bring Dick to his knees if applied  in liberal doses.  But first and
foremost, George is going to have to maintain the charismatic
personalityexuding confidence and honesty which he currently enjoys. The
champ can only appeal to  his past record of deception and lies, George can
point to a prosperous and peaceful future.  Keep your guard up,George, and
smash him one for me. LYTM WATTS  McGovern.. some fresh air or  lots of
stale cigarsmoke?  After the "safe and sane" opening speech delivered by
Democratic Party Chairman •  LarryO'Brien, the acceptance
speech by George McGovern was like a firecracker going off  in our
hands.O'Brien had said this was the year to stop the rhetoric, be open and
honest with the  American public, totry and restore America's faith in the
political system by not  promising things that can't be
delivered.McGovern's speech was in direct opposition to the party's
chairman. He promised  things that will bedifficult, if not impossible, to
deliver. McGovern proposed a grandiose  scheme for bringing the
soldiershome from Vietnam after stopping the bombing on  Inauguration day.
George may have something to sayabout when the bombing stops and  when our
soldiers return, but how can he promise that the POW's willcome home at the
 same time?  He promised jobs where none exist today. Will he have to fall
back on the old  Democratic solution of artificially stimulating the
economy to fulfill that promise? He  promised welfare reform. How can he
keep that promise, when it's been made before and  couldn't be kept? His
was aspeech liberally sprinkled with "I w i l l " and " I shall." These are
 words that imply promise. Nothingdefeats credibility faster than empty
promises.  If McGovern is to maintain the support of his backers andgive
the voter a real  alternative, he is going to have to do more than emulate
the old style politics.  STEVE NEFF  |50VggSUaERj L"— IN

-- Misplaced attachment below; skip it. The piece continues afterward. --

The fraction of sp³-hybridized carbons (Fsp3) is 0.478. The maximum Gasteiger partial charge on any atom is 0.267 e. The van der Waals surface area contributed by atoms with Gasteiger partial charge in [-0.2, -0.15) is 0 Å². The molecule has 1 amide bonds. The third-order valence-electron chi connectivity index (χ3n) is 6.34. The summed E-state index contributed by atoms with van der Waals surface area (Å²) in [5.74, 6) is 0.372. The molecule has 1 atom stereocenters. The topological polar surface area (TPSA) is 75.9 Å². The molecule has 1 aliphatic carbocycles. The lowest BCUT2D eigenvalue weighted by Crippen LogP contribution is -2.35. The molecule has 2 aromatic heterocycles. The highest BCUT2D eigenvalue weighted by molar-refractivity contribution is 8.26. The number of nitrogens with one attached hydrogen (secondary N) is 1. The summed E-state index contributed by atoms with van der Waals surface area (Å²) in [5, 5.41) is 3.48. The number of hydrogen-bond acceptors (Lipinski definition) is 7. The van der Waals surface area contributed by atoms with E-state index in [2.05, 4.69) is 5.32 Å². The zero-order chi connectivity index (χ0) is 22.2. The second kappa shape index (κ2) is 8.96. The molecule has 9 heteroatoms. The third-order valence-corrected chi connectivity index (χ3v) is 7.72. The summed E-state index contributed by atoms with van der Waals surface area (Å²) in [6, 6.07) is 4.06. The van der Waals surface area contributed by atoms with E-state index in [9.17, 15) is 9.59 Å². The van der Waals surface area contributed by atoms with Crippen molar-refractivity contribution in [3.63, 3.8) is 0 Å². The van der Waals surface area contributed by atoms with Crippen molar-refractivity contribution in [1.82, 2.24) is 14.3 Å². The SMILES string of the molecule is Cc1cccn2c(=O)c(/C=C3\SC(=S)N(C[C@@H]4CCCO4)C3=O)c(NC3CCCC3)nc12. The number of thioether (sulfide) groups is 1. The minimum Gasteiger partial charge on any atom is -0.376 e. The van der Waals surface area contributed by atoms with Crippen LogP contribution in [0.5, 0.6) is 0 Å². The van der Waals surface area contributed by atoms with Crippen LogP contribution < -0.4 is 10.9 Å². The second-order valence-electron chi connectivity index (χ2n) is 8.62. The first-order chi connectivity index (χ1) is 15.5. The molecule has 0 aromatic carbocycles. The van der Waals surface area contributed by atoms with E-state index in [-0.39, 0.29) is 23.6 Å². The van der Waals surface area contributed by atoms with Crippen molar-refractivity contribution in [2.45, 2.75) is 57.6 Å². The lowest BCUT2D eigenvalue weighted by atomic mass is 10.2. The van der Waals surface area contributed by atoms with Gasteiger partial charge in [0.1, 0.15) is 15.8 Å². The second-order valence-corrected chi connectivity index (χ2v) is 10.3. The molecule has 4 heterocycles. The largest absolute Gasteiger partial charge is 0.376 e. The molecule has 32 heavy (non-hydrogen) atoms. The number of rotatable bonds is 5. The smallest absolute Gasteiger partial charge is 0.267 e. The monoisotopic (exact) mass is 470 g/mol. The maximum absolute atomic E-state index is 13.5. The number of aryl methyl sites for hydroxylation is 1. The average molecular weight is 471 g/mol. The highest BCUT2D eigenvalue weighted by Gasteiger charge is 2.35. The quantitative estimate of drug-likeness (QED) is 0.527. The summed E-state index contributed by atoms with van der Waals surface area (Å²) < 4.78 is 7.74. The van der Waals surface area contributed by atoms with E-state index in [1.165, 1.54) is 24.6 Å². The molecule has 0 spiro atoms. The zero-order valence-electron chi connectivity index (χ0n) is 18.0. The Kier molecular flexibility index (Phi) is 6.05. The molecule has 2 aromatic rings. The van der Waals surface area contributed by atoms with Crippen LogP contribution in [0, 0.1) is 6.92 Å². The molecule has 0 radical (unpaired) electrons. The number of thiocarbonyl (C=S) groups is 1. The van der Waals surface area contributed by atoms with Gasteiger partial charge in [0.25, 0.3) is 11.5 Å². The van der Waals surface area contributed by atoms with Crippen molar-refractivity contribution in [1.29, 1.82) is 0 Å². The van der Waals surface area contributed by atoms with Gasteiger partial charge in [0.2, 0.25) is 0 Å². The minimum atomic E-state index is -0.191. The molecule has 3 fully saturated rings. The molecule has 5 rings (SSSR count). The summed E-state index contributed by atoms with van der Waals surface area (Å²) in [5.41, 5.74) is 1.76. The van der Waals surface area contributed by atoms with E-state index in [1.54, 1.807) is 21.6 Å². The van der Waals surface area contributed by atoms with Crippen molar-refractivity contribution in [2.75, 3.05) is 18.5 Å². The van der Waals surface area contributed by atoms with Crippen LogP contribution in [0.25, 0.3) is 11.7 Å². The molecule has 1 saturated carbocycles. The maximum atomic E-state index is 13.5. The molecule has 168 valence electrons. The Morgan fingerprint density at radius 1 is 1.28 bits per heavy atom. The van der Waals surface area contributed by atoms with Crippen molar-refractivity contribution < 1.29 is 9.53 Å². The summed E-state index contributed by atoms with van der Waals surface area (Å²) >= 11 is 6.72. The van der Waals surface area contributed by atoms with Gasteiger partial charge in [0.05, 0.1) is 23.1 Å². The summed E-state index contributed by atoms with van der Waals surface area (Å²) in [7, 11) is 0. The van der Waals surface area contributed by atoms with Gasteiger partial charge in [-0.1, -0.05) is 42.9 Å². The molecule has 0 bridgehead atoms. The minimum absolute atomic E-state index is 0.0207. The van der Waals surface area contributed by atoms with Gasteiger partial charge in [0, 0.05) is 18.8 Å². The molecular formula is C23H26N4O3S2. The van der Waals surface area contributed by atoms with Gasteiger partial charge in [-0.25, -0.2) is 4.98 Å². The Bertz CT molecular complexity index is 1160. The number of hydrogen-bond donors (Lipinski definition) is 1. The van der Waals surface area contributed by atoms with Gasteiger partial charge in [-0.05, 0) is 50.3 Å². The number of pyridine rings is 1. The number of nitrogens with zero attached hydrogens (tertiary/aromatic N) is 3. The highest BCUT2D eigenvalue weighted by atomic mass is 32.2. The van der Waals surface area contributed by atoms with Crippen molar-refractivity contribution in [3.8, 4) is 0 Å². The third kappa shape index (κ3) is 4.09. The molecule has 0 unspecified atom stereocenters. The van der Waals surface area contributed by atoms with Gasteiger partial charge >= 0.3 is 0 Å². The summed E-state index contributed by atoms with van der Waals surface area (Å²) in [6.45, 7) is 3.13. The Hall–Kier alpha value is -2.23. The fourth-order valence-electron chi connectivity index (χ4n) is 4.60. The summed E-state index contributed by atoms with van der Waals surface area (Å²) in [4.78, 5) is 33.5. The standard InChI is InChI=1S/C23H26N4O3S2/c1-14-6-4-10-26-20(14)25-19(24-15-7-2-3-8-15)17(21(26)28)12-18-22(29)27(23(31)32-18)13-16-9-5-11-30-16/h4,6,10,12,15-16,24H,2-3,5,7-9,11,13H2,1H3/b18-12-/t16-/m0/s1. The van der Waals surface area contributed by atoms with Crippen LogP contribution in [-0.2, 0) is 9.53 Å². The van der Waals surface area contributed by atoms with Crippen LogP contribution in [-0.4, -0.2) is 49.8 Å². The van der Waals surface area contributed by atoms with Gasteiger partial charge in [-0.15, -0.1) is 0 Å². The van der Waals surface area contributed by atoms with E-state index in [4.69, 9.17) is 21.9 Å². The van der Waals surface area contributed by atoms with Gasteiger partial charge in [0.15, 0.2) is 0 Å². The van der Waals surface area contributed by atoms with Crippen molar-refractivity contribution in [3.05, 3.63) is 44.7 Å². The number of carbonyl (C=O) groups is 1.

CONGRESS THIS MORNING, THE PRESIDENT ASKED FOR FORMALDECLARATIONS OF WAR
AGAINST BRAZIL, PERU.AND CHILI - A S  ^AMERICA'S LATIN AMERICANWAR MOVES
INTO  ©SToawittBtfSS wineosMnwD mjBB  Supertankers  Oil and
Puget's perils  byDAVE SHANNON  The tanker had the best in navigational
aids and steering; she also  carried 118,000tons of crude oil. She went
aground in broad daylight  with good visibility on a well-charter shoal. 
She isbetter known as the Torrey Canyon and her tragic spill on  the
English coast in 1967 put the oil industryinto the spotlight of  public
opinion.  What has happened in the five years which have passed since
theTorrey Canyon disaster? Have clean-up procedures improved? What  about
navigational aids and strengthof hull construction, have they  improved? 
These and many other questions are troubling the people of the Puget Sound
region. There are now four refineries within the confines  of the sound. 
Texaco and Shell are at Anacortes, and Mobil and ARCO are  located near
Cherry Point. Also, Standard Oil owns land nearCherry  Point, and will
probably build a refinery there someday.  To determine the probability of a
spill inthe sound, we must  examine the tankers that will transport crude
oil.  ARCO's tankers which will makethe Valdez-Puget Sound run, will  weigh
120,000 tons and carry 940,000 barrels of crude oil from theNorth Slope.
They will have single bottoms, not double bottoms, and  will have
single-screw drive.  Single-screw, or single-propeller drive gives a ship
less maneuvering  ability than a double-screw drive. This is animportant
consideration  since the tankers must pass through Rosario Strait to reach
Cherry  Point. Thisstrait narrows to a width of one and a half miles at one
 point, and is never more than six miles wide at any location.  Add to this
the fact that the ARCO tanker has a minimum  stopping distance from cruise